Rosary Victory in Brazil
"Give me a million families with rosaries in their hands, uplifted to Mary," said Joseph Cardinal Mindszenty in his last sermon before being imprisoned by the Communists in Hungary. "They will be a military power, not against other people, but for all mankind ... Let us, therefore take the rosary from family to family. With it in our hands, we shall conquer ourselves, convert sinners, do penance for our country, and will certainly move the merciful, mild, and benevolent Heart of Mary."
The Catholic, Sept. 2003
This account of how courage and prayer saved Brazil from Communism in 1964, demonstrates the power of the Holy Rosary in our days. It is one of the most inspiring events in modern history.
When the eccentric Brazilian President Janio Quadros resigned in 1961, his office fell to Joao Goulart, an ambitious, left-wing politician who had just returned from extensive visits to Moscow and Peking. Goulart, upon assuming office, immediately began appointing top Communist Party members to high government posts. With the help of these agents, the Communists also took over Brazils most important trade union and many smaller ones.
Preaching class hatred, Goularts agents travelled throughout the countryside urging small farmers and peasants to rally behind the Presidents call for "agrarian reform" a familiar deception from Mao Tse-tung to Fidel Castro and the nationalization of all Brazilian industries. Under his watchful eye, they established and ran a Student Union as a Castro travel bureau and recruiting center for guerrilla training in Cuba.
The entire country was in economic and political crisis, but the Church remained strong. The brave Archbishop of Rio de Janeiro, Cardinal de Barros Camara, went on the radio every week to warn the people that the regime was about to seize power for the Communists. The Cardinal asked the people of Brazil for prayer and penance, in keeping with Our Ladys requests at Fatima. It was the only way, he said, that Brazil could be saved. His repeated pleas were heard by Brazilian Catholics, who turned to the Rosary.
By this time the Goulart regime had moved so far left, and his government was so heavily infiltrated with Communists, that reform seemed almost impossible. He further insulted the people of Brazil in a mid-March speech by ridiculing the Rosary. Not much progress toward reform, he said, could be made by reciting the Rosary; only by initiating more government control would the nation save itself from economic collapse and other woes. (Meanwhile, he and his henchmen were lining their pockets with U.S. foreign aid and Alliance for Progress funds.)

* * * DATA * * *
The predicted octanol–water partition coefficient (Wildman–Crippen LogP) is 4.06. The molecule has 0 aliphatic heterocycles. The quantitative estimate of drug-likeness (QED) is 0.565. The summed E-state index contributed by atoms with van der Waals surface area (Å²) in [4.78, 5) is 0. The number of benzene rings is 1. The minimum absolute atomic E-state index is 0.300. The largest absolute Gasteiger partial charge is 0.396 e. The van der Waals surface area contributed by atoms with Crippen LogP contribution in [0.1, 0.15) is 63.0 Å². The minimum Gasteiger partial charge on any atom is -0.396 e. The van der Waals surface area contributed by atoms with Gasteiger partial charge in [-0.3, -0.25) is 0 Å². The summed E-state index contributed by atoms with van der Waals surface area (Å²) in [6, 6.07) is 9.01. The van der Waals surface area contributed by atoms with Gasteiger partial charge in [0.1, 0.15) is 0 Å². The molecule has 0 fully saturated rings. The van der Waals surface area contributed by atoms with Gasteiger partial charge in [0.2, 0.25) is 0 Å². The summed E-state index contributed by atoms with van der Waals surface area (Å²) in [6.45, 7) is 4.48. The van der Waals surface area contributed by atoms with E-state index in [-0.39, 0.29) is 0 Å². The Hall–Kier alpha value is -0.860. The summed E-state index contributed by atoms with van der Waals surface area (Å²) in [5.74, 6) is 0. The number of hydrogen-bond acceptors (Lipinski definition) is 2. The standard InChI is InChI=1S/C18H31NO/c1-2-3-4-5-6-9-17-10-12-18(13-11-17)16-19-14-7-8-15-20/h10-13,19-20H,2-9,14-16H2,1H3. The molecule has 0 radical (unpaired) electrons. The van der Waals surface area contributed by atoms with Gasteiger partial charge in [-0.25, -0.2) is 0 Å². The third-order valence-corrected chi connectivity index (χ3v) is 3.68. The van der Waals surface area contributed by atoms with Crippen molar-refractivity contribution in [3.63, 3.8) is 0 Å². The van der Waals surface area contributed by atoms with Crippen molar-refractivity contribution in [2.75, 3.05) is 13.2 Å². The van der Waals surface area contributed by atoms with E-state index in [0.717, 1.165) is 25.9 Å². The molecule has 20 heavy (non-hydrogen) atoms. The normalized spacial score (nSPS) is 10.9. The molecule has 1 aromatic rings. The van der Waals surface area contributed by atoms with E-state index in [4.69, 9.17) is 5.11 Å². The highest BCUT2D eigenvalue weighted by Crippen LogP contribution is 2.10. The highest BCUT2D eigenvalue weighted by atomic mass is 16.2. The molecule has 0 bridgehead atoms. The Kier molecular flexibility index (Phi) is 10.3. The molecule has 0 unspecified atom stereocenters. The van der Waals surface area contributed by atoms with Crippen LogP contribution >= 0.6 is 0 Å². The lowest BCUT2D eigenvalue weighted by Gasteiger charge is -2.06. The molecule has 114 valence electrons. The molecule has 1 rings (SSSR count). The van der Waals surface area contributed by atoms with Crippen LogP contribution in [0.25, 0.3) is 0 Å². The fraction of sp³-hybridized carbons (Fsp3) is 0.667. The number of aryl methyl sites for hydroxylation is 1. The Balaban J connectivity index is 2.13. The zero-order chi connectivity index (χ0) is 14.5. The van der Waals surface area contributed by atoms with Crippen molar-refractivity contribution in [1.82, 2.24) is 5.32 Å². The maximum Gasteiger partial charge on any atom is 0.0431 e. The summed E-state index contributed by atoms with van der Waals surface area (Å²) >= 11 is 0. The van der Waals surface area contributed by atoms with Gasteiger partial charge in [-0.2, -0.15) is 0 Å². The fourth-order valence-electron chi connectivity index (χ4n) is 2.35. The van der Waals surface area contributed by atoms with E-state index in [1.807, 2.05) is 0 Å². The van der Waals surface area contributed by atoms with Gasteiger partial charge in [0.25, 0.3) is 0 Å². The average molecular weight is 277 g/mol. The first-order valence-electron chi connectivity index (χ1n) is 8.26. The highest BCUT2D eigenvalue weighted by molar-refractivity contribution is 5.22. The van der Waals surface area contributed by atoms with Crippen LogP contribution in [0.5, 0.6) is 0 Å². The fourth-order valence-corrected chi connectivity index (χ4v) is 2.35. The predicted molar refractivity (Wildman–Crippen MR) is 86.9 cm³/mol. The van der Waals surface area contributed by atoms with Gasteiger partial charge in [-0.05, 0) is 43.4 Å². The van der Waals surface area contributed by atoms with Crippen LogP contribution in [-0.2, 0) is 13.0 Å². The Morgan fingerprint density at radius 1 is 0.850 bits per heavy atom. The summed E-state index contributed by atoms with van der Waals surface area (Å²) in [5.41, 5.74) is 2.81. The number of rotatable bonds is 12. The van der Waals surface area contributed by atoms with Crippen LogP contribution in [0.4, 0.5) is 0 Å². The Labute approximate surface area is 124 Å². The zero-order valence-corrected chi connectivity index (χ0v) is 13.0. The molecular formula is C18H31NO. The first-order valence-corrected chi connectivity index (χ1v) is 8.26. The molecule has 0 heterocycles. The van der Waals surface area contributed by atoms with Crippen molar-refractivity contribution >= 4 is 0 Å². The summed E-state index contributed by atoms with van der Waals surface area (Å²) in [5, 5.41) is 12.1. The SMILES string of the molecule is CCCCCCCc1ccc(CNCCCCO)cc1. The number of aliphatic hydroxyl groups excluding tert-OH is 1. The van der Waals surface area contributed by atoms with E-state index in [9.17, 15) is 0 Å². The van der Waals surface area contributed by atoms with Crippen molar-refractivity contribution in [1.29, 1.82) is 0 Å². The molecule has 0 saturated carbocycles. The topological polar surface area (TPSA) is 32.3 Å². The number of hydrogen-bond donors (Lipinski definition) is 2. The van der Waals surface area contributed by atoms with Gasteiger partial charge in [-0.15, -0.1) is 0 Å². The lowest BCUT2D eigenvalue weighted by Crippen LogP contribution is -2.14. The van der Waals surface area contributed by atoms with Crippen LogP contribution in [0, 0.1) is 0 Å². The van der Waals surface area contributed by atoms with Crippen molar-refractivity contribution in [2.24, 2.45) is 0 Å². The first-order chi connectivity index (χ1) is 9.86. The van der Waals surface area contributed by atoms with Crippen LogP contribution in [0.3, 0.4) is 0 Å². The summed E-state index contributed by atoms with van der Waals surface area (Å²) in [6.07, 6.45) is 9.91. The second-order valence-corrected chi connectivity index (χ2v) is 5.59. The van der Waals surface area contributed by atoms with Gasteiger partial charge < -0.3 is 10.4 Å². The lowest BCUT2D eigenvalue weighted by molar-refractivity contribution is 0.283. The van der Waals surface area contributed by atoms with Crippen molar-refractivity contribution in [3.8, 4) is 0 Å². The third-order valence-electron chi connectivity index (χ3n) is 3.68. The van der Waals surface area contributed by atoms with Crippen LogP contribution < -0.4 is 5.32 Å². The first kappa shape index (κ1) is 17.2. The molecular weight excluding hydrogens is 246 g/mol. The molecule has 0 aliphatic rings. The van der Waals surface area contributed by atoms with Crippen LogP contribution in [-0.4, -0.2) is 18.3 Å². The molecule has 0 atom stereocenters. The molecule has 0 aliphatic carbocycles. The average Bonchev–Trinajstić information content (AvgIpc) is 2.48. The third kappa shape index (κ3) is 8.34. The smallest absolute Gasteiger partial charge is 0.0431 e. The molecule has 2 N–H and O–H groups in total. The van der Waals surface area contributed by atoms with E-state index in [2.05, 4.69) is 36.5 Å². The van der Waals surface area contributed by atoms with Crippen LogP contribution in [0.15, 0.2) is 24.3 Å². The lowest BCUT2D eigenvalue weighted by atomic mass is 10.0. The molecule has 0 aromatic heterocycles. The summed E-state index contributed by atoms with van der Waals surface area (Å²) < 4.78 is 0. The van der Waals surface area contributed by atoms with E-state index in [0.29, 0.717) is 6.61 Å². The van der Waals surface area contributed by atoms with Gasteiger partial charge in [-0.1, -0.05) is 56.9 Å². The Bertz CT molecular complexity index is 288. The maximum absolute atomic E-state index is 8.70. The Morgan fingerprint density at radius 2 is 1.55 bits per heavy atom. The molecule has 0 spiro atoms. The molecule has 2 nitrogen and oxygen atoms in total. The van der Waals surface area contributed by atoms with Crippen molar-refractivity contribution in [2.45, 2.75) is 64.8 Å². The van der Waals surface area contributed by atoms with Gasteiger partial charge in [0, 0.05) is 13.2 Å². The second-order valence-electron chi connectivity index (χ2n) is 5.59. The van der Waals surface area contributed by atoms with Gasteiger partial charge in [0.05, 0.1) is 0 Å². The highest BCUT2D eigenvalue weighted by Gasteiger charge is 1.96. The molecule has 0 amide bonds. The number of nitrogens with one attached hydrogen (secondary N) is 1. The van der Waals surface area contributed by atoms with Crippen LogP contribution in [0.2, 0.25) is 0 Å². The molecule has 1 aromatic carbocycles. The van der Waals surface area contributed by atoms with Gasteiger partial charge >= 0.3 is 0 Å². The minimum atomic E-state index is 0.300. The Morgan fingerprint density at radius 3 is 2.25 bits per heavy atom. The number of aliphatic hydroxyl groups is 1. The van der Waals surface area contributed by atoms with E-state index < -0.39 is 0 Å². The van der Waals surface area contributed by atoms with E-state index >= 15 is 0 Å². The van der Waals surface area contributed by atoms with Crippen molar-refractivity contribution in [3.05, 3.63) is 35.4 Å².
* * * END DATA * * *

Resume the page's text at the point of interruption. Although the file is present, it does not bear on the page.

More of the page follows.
Communists were everywhere, trying to convince the people that Goularts policies were the right ones for Brazil to follow. His brother-in-law, Leone Brizola, one of the most powerful pro-Communists in the government, was dispatched to the Belo Horizonte State for an important Land Reform Congress.
When Brizola arrived at the hall where he was to speak, he found it packed so full, in fact, that he could not make himself heard over the rattle of rosaries and murmur of 3,000 women praying for the deliverance of their country. Going outside, Brizola found the streets equally filled with praying Brazilians, as far as the eye could see. He left Belo Horizonte in a rage.
On March 19, the women of Sao Paulo jammed the wide streets of their downtown thoroughfare in what they called a "March of the Family With God Toward Freedom."
Clutching prayerbooks and rosaries, the vast army of more than 600,000 marched in solemn rhythm under anti-Communist banners. "Mother of God," a declaration the women had prepared stated, "preserve us from the fate and suffering of the martyred women of Cuba, Poland, Hungary and other enslaved nations."
Bystanders called the Sao Paulo march "the most moving demonstration in Brazilian history." Days later, similar marches were scheduled for several of the nations major cities. Efforts by the government to discourage them, and threats by the Red-controlled police to break them up, failed to halt the crusading women.
Mounting support by the military and the Church against the Communists finally forced Goulart, on April 1, 1964, to flee to Uruguay. Most of the officials he had appointed hurried out of the country that same day many of them to Cuba.
The day following the bloodless anti-Communist revolution, the people of Brazil were reminded of what had really made the victory possible the Rosary. The women had planned a "March of the Family With God - Toward Freedom" on April 2, 1964, in Rio de Janeiro. When a new government official suggested that it be called off for fear of violence, the women refused the march would take place as scheduled. One of their leaders said it would now be called a "March of Thanksgiving to God." The march, she said, would "demonstrate to the world that this is a true Peoples Revolution, a marching plebiscite for real democracy."
On April 2, 1964, an ocean of humanity, more than a million strong, moved through a snowstorm of confetti drifting down from the skyscrapers that line Rio de Janeiros wide boulevards. More than a million happy Brazilians marched to thank God and His Blessed Mother for saving their country from Communism.
Father Nicholas Gruner leading a Rosary procession at the Fatima Center. Organize a Rosary procession for peace in your area.